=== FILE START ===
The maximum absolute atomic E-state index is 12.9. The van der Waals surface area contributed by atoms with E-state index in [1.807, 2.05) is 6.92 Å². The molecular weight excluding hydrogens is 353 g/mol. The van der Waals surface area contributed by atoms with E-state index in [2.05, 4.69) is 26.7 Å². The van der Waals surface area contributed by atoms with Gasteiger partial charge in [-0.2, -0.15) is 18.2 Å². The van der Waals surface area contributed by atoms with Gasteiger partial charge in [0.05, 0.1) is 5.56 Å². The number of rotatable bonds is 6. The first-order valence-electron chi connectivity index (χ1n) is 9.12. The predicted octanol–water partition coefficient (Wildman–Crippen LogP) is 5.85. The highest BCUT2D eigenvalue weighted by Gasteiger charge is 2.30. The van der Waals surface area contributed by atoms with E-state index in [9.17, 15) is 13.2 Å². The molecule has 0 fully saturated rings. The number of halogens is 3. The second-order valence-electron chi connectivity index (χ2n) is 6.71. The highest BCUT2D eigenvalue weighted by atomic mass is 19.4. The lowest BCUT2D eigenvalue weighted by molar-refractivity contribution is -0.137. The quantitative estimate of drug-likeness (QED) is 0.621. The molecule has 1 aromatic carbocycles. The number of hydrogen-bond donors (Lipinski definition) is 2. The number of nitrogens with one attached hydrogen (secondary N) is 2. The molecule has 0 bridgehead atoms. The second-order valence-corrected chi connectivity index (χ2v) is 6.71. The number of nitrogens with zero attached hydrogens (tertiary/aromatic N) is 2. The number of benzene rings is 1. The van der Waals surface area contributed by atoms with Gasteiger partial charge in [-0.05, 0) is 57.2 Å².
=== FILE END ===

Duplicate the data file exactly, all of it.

The maximum absolute atomic E-state index is 12.9. The van der Waals surface area contributed by atoms with E-state index in [1.807, 2.05) is 6.92 Å². The molecular weight excluding hydrogens is 353 g/mol. The van der Waals surface area contributed by atoms with E-state index in [2.05, 4.69) is 26.7 Å². The van der Waals surface area contributed by atoms with Gasteiger partial charge in [-0.2, -0.15) is 18.2 Å². The van der Waals surface area contributed by atoms with Gasteiger partial charge in [0.05, 0.1) is 5.56 Å². The number of rotatable bonds is 6. The first-order valence-electron chi connectivity index (χ1n) is 9.12. The predicted octanol–water partition coefficient (Wildman–Crippen LogP) is 5.85. The highest BCUT2D eigenvalue weighted by Gasteiger charge is 2.30. The van der Waals surface area contributed by atoms with E-state index in [9.17, 15) is 13.2 Å². The molecule has 0 fully saturated rings. The number of halogens is 3. The second-order valence-electron chi connectivity index (χ2n) is 6.71. The highest BCUT2D eigenvalue weighted by atomic mass is 19.4. The lowest BCUT2D eigenvalue weighted by molar-refractivity contribution is -0.137. The quantitative estimate of drug-likeness (QED) is 0.621. The molecule has 1 aromatic carbocycles. The number of hydrogen-bond donors (Lipinski definition) is 2. The number of nitrogens with one attached hydrogen (secondary N) is 2. The molecule has 0 bridgehead atoms. The second-order valence-corrected chi connectivity index (χ2v) is 6.71. The number of nitrogens with zero attached hydrogens (tertiary/aromatic N) is 2. The number of benzene rings is 1. The van der Waals surface area contributed by atoms with Gasteiger partial charge in [-0.05, 0) is 57.2 Å².